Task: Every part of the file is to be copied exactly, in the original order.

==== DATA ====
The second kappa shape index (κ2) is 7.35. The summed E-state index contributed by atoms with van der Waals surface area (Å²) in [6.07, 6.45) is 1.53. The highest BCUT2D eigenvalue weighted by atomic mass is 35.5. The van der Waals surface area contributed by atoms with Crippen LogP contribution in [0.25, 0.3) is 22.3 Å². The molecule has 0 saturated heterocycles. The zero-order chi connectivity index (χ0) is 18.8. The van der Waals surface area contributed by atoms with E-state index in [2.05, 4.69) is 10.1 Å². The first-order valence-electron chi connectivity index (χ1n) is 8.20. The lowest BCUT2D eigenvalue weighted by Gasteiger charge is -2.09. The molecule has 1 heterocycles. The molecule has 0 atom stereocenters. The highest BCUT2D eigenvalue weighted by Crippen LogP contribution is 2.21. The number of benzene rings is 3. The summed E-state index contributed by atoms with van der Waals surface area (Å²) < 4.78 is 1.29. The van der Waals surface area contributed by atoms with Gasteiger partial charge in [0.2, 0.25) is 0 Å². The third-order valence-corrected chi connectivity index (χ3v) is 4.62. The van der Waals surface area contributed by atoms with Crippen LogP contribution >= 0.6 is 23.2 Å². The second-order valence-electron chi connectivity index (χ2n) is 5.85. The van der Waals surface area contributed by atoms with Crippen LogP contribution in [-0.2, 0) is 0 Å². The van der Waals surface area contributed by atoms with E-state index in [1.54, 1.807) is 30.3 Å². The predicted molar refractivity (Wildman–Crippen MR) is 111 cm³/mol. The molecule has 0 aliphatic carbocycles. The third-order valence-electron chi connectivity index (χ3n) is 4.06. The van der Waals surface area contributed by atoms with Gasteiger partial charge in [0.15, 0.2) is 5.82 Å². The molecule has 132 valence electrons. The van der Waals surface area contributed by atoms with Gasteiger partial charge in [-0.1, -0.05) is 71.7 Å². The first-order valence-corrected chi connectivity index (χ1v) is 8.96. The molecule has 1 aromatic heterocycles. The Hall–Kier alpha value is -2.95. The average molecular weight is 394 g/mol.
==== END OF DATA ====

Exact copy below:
The second kappa shape index (κ2) is 7.35. The summed E-state index contributed by atoms with van der Waals surface area (Å²) in [6.07, 6.45) is 1.53. The highest BCUT2D eigenvalue weighted by atomic mass is 35.5. The van der Waals surface area contributed by atoms with Crippen LogP contribution in [0.25, 0.3) is 22.3 Å². The molecule has 0 saturated heterocycles. The zero-order chi connectivity index (χ0) is 18.8. The van der Waals surface area contributed by atoms with E-state index in [2.05, 4.69) is 10.1 Å². The first-order valence-electron chi connectivity index (χ1n) is 8.20. The lowest BCUT2D eigenvalue weighted by Gasteiger charge is -2.09. The molecule has 1 heterocycles. The molecule has 0 atom stereocenters. The highest BCUT2D eigenvalue weighted by Crippen LogP contribution is 2.21. The number of benzene rings is 3. The summed E-state index contributed by atoms with van der Waals surface area (Å²) < 4.78 is 1.29. The van der Waals surface area contributed by atoms with Gasteiger partial charge in [0.2, 0.25) is 0 Å². The third-order valence-corrected chi connectivity index (χ3v) is 4.62. The van der Waals surface area contributed by atoms with Crippen LogP contribution >= 0.6 is 23.2 Å². The second-order valence-electron chi connectivity index (χ2n) is 5.85. The van der Waals surface area contributed by atoms with Crippen LogP contribution in [-0.2, 0) is 0 Å². The van der Waals surface area contributed by atoms with E-state index in [1.54, 1.807) is 30.3 Å². The predicted molar refractivity (Wildman–Crippen MR) is 111 cm³/mol. The molecule has 0 aliphatic carbocycles. The third-order valence-electron chi connectivity index (χ3n) is 4.06. The van der Waals surface area contributed by atoms with Gasteiger partial charge in [0.15, 0.2) is 5.82 Å². The molecule has 132 valence electrons. The van der Waals surface area contributed by atoms with Gasteiger partial charge in [-0.1, -0.05) is 71.7 Å². The first-order valence-corrected chi connectivity index (χ1v) is 8.96. The molecule has 1 aromatic heterocycles. The Hall–Kier alpha value is -2.95. The average molecular weight is 394 g/mol.